Q: Seller in ME accepts a new offer before the expiration of the counter offer deadline that they gave to a different buyer
We are in Maine. We made an offer, sellers sent a signed counter with a deadline giving buyers 24 hrs, there was a “get a feel” question via text (nothing official). The next morning, buyers’ agent receives a text stating sellers accepted a better deal. The buyers signed the counter anyways and sent it before the deadline. Buyers have even deposited earnest money before the deadline.
Is the text of withdrawal binding?
Does this mean they now have 2 active contracts?
Is this legal/illegal?
How can we pause the process to straighten this out? What’s the next step?
Does this classify as “statue of fraud”?
Desperately needing advice!!!
A: I previously responded as follows: The answers to your questions will depend primarily, if not entirely, on the language, terms, and conditions of the offer and counter-offer. There are arguments to be made both ways. Generally speaking, an offer can be withdrawn by the offeror at any time before it is accepted by the offeree, but that is the general rule. Pausing the process may involve invoking the mediation clause of the contract if there is one. These are complicated and very fact-depended questions. You should contact an attorney experienced in this area of law as soon as possible to protect your rights.
Justia Ask a Lawyer is a forum for consumers to get answers to basic legal questions. Any information sent through Justia Ask a Lawyer is not secure and is done so on a non-confidential basis only.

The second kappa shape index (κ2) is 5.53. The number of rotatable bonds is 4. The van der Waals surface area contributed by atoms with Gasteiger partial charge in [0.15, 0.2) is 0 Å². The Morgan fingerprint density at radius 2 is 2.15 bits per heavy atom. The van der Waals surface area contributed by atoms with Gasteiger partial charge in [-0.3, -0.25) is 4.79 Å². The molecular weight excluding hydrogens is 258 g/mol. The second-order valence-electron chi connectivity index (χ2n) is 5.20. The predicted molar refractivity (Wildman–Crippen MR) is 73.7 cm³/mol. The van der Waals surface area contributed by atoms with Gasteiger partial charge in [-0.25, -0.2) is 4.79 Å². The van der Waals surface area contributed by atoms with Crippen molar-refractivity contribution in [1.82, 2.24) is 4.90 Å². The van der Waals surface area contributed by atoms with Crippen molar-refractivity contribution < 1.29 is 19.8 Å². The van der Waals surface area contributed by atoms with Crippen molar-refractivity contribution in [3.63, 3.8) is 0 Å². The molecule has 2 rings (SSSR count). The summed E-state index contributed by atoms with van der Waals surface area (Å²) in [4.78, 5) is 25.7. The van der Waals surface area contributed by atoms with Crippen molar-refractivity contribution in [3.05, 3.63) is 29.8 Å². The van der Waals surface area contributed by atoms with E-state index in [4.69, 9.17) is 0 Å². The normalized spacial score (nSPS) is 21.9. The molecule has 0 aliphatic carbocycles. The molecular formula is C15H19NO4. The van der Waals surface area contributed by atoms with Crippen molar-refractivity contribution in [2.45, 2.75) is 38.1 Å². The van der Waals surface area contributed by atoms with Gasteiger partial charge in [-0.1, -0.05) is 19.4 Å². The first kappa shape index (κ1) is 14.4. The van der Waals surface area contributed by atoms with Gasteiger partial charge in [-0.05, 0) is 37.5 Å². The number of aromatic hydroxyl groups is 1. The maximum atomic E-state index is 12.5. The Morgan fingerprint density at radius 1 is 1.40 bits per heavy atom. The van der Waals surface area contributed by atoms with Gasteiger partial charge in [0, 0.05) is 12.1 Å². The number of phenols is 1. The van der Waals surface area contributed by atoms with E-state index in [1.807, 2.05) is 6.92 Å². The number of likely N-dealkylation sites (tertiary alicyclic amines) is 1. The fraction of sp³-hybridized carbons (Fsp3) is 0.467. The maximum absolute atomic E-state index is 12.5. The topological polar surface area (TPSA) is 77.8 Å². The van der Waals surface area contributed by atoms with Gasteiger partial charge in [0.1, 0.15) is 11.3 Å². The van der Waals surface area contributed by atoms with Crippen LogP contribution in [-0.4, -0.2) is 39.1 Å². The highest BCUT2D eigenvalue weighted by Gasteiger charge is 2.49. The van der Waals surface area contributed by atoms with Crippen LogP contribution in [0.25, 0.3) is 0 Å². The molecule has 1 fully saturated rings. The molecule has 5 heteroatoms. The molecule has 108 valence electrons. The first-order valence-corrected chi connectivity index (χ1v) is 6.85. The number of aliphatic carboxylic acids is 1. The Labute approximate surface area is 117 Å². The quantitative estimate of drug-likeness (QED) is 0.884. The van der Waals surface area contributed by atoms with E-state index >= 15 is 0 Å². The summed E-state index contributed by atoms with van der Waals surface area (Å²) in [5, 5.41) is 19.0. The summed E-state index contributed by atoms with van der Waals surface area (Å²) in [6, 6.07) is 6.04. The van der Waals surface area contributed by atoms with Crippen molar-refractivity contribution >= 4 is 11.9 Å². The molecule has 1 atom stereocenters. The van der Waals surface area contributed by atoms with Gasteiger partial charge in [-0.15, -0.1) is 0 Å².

The use of this website to ask questions or receive answers does not create an attorney–client relationship between you and Justia, or between you and any attorney who receives your information or responds to your questions, nor is it intended to create such a relationship. Additionally, no responses on this forum constitute legal advice, which must be tailored to the specific circumstances of each case. You should not act upon information provided in Justia Ask a Lawyer without seeking professional counsel from an attorney admitted or authorized to practice in your jurisdiction. Justia assumes no responsibility to any person who relies on information contained on or received through this site and disclaims all liability in respect to such information.
Justia cannot guarantee that the information on this website (including any legal information provided by an attorney through this service) is accurate, complete, or up-to-date. While we intend to make every attempt to keep the information on this site current, the owners of and contributors to this site make no claims, promises or guarantees about the accuracy, completeness or adequacy of the information contained in or linked to from this site.